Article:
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Mason County Memories


"You can't depend on your eyes if your imagination is out of focus" ~ Mark Twain


History Columns are arranged by year of publication in the Ludington Daily News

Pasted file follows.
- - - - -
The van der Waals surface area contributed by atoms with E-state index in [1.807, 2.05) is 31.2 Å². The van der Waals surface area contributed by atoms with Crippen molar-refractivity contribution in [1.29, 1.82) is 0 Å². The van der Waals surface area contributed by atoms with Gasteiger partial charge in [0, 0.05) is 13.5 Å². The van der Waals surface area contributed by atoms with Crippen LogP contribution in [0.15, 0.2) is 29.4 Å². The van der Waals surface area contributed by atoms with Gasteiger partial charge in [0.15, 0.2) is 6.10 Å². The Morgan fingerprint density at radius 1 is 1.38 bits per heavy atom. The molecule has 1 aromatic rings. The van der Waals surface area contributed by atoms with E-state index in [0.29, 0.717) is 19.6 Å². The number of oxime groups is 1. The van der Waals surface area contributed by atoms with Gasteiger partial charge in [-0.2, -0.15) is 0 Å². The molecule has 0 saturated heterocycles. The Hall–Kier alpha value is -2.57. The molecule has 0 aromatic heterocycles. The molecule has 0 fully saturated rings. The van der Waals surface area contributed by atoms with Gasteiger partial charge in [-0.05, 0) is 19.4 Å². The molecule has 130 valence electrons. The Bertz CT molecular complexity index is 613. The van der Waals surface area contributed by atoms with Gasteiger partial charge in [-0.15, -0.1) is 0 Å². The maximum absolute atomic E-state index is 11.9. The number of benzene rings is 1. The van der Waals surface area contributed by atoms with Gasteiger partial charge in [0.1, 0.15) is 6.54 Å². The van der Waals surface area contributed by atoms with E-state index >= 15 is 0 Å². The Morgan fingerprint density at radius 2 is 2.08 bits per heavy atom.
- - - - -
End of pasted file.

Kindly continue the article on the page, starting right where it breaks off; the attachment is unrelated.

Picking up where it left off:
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This week we continue to look at some of Manistee's history and photographs of that community. If you are interested in reviewing more information online about Michigan Counties, try following this link to the Rootsweb Michigan Genealogy web pages. You can find a wealth of information about every county in Michigan. http://www.rootsweb.com/~migenweb/map.htm We are going to take a look at some of the movers and shakers of Manistee and not surprisingly some of the same people had spheres of influence in several counties including Mason. The photographs we are using today came from a publication put out in 1890 originally in nine segments available by subscription. This was a time when photography was still not available to the masses to take their own photographs; it required a lot of equipment that most people could not afford. Remember the first VCR recorders? They were bulky and expensive costing thousands of dollars, now you can make a recording from your phone. It's difficult to assemble all nine sections as it was made in such a way as to be easily taken apart so that the individual photographs could be mounted, they were finely produced photographs and printed on only one side. The nine sections includes some excellent early photographs of important landmarks in both Manistee and Ludington. Pic #1 Looking West on River Street Pic#2 Buckley & Douglas Sawmill Manistee William Douglas was born in Chatham Quebec Canada in 1848; by 1869 he was working on the river for a lumber company in Manistique and that fall he came to Manistee securing a position as a teamster with Smith and McGinnis. In 1872 he took a job with Cushman and Calkins and was responsible for getting out two million feet of lumber to the mills at Manistee. He continued to work with various lumbering operations until 1880 when he joined with Edward Buckley to form Buckley and Douglas, by 1887 they purchased a mill, and refitted it, this photograph was taken about 1889-1890. Pic 3 Residence of TJ Ramsdell Thomas Jefferson Ramsdell was an influential part of Manistee's growth and development. Arriving in 1860 he acquired the title of the towns first lawyer. He was born in 1833 in Wayne County New York; he graduated from Plymouth Seminary in 1856 and law school in 1858. In the fall of 1861 he was elected to the legislature and served one term, he started the First national Bank, the first hardware store in Manistee. Other accomplishments include helping to establish the first newspaper, building of the Ramsdell theatre after the Scandinavian opera house burned. He acquired a great deal of wealth during his lifetime in Manistee and like our J.S. Stearns plowed much back into the community he loved. Pic 4 residence of John Canfield Manistee John Canfield was born in Berkshire County Massachusetts in 1830. It was John's father who first came to Manistee and erected a sawmill in 1848 and John joined him in 1849 and continued to prosper as did most lumbering men of the era. The house pictured was built in 1875. Pic 5 residence of D. W. Filer Delos Warren Filer was the son of D.L. Filer who was an instrumental figure in early Ludington history as well; D.L. along with Golden and Warren were all attorneys and formed the law firm of D.L. Filer and sons in 1866. They purchased 2500 acres of land south and east of Manistee and platted Filer Village and township. They operated a sawmill there and had extensive lumber interests in the area. At one time Delos owned much of the property that made up Manistee. Pic 6 Stronach Lumber Co Manistee Pic 7 Engleman Block Manistee Born in 1832 and at the age of 16 decided to make the trip from Germany to America and arrived in Manistee in 1848. At that time this whole area was nothing more then a dense wilderness. He worked for others in lumbering for the next nine years and secured an interest in a schooner during that time that he was able to build upon and create the Engleman line which included the Steamer John A. Dix and others. Imagine if you will, a lad of 16 in a strange new country who in the matter of 30 years is able to create a fortune and build the block illustrated in the photo. If you have any photographs or stories you would like to share please email davep@blackcreekpress.com call 231-757-3240 or mail care of Ludington Daily News 201 N Rath Ludington Mi 49431.

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